Community first responders and responder schemes in the United Kingdom: systematic scoping review

Phung, Viet-Hai and Trueman, Ian and Togher, Fiona and Orner, Roderick and Siriwardena, Niro (2017) Community first responders and responder schemes in the United Kingdom: systematic scoping review. Scandinavian Journal of Trauma, Resuscitation and Emergency Medicine . ISSN 1757-7241

Full content URL: https://sjtrem.biomedcentral.com/articles/10.1186/...

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Abstract

Background: Community First Responder (CFR) schemes support lay people to respond to medical emergencies,
working closely with ambulance services. They operate widely in the UK. There has been no previous review of UK
literature on these schemes. This is the first systematic scoping review of UK literature on CFR schemes, which
identifies the reasons for becoming a CFR, requirements for training and feedback and confusion between the CFR
role and that of ambulance service staff. This study also reveals gaps in the evidence base for CFR schemes.
Methods: We conducted a systematic scoping review of the published literature, in the English language from
2000 onwards using specific search terms in six databases. Narrative synthesis was used to analyse article content.
Results: Nine articles remained from the initial search of 15,969 articles after removing duplicates, title and abstract
and then full text review.
People were motivated to become CFRs through an altruistic desire to help others. They generally felt rewarded by
their work but recognised that the help they provided was limited by their training compared with ambulance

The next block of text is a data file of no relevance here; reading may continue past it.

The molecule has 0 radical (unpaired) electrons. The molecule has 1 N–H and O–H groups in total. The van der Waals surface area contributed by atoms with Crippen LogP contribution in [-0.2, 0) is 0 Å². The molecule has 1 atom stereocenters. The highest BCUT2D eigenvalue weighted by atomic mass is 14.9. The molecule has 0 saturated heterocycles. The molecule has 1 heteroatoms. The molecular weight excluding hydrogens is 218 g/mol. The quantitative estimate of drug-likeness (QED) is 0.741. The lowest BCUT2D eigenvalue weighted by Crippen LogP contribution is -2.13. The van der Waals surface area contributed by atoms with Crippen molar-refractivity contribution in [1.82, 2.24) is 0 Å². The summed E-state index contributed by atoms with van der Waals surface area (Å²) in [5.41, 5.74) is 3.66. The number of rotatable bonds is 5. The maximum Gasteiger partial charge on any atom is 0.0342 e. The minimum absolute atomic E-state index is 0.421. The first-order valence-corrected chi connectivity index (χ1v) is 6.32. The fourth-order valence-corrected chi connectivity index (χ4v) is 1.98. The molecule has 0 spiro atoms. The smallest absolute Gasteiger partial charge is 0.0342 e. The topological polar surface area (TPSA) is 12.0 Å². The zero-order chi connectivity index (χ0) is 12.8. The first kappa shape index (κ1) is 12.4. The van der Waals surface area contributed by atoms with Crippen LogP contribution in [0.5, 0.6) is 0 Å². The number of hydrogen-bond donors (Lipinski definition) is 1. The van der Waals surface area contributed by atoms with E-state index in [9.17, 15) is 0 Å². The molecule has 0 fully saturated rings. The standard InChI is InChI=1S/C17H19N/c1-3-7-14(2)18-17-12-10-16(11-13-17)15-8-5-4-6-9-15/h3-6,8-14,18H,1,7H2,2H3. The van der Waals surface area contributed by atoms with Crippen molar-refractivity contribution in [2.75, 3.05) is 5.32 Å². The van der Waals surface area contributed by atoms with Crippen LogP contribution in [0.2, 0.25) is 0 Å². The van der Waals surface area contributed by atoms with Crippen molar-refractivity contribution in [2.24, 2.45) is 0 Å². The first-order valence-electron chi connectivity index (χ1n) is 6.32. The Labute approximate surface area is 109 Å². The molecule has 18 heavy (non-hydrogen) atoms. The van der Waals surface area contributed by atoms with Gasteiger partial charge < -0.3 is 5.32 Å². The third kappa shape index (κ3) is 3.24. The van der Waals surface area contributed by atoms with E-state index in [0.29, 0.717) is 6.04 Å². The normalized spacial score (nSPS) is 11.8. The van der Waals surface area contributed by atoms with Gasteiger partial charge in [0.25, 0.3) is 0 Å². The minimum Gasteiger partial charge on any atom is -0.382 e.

staff. There were concerns about the possible emotional impact on CFRs responding to incidents. CFRs felt that
better feedback would enhance their learning. Ongoing training and support were viewed as essential to enable
CFRs to progress. They perceived that public recognition of the CFR role was low, patients sometimes confusing
them with ambulance staff. Relationships with the ambulance service were sometimes ambivalent due to confusion
over roles. There was support for local autonomy of CFR schemes but with greater sharing of best practice.
Discussion: Most studies dated from 2005 and were descriptive rather than analytical. In the UK and Australia CFRs
are usually lay volunteers equipped with basic skills for responding to medical emergencies, whereas in the US they
include other emergency staff as well as lay people.
Conclusion: Opportunities for future research include exploring experiences and perceptions of patients who have
been treated by CFRs and other stakeholders, while also evaluating the effectiveness and costs of CFR schemes.

Keywords:First responders, Prehospital care, Urgent care, Basic ambulance care
Subjects:B Subjects allied to Medicine > B990 Subjects Allied to Medicine not elsewhere classified
Divisions:College of Social Science > School of Health & Social Care
ID Code:27692
Deposited On:21 Jun 2017 07:37

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